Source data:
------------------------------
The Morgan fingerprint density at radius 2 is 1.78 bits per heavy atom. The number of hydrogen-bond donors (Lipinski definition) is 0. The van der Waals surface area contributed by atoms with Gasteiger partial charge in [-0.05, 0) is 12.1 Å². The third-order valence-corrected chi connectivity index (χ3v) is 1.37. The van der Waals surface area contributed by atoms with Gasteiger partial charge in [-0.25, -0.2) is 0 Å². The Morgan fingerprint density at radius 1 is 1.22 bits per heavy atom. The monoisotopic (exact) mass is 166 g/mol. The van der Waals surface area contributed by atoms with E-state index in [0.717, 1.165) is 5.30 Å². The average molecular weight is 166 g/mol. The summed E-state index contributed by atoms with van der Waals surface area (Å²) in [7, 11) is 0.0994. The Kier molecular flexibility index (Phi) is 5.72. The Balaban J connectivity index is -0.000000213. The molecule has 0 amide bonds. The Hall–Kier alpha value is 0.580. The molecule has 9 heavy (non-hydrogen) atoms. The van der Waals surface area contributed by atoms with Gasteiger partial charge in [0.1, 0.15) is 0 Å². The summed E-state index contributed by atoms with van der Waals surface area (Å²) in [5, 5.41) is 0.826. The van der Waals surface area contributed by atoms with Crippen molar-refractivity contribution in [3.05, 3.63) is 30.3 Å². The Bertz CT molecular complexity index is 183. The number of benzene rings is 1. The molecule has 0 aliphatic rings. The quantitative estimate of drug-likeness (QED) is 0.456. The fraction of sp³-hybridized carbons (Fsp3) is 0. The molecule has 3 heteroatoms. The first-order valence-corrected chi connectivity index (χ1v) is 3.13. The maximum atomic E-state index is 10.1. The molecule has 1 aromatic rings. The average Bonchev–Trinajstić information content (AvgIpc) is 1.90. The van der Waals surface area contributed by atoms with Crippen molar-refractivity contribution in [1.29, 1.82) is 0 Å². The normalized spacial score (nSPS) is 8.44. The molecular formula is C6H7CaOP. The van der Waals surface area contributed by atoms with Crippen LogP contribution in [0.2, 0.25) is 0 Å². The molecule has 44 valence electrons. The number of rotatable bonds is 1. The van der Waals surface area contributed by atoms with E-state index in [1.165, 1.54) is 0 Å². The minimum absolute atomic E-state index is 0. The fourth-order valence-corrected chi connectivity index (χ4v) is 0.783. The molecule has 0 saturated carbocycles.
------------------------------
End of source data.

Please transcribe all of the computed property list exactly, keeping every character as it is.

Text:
The Morgan fingerprint density at radius 2 is 1.78 bits per heavy atom. The number of hydrogen-bond donors (Lipinski definition) is 0. The van der Waals surface area contributed by atoms with Gasteiger partial charge in [-0.05, 0) is 12.1 Å². The third-order valence-corrected chi connectivity index (χ3v) is 1.37. The van der Waals surface area contributed by atoms with Gasteiger partial charge in [-0.25, -0.2) is 0 Å². The Morgan fingerprint density at radius 1 is 1.22 bits per heavy atom. The monoisotopic (exact) mass is 166 g/mol. The van der Waals surface area contributed by atoms with E-state index in [0.717, 1.165) is 5.30 Å². The average molecular weight is 166 g/mol. The summed E-state index contributed by atoms with van der Waals surface area (Å²) in [7, 11) is 0.0994. The Kier molecular flexibility index (Phi) is 5.72. The Balaban J connectivity index is -0.000000213. The molecule has 0 amide bonds. The Hall–Kier alpha value is 0.580. The molecule has 9 heavy (non-hydrogen) atoms. The van der Waals surface area contributed by atoms with Gasteiger partial charge in [0.1, 0.15) is 0 Å². The summed E-state index contributed by atoms with van der Waals surface area (Å²) in [5, 5.41) is 0.826. The van der Waals surface area contributed by atoms with Crippen molar-refractivity contribution in [3.05, 3.63) is 30.3 Å². The Bertz CT molecular complexity index is 183. The number of benzene rings is 1. The molecule has 0 aliphatic rings. The quantitative estimate of drug-likeness (QED) is 0.456. The fraction of sp³-hybridized carbons (Fsp3) is 0. The molecule has 3 heteroatoms. The first-order valence-corrected chi connectivity index (χ1v) is 3.13. The maximum atomic E-state index is 10.1. The molecule has 1 aromatic rings. The average Bonchev–Trinajstić information content (AvgIpc) is 1.90. The van der Waals surface area contributed by atoms with Crippen molar-refractivity contribution in [1.29, 1.82) is 0 Å². The normalized spacial score (nSPS) is 8.44. The molecular formula is C6H7CaOP. The van der Waals surface area contributed by atoms with Crippen LogP contribution in [0.2, 0.25) is 0 Å². The molecule has 44 valence electrons. The number of rotatable bonds is 1. The van der Waals surface area contributed by atoms with E-state index in [1.165, 1.54) is 0 Å². The minimum absolute atomic E-state index is 0. The fourth-order valence-corrected chi connectivity index (χ4v) is 0.783. The molecule has 0 saturated carbocycles.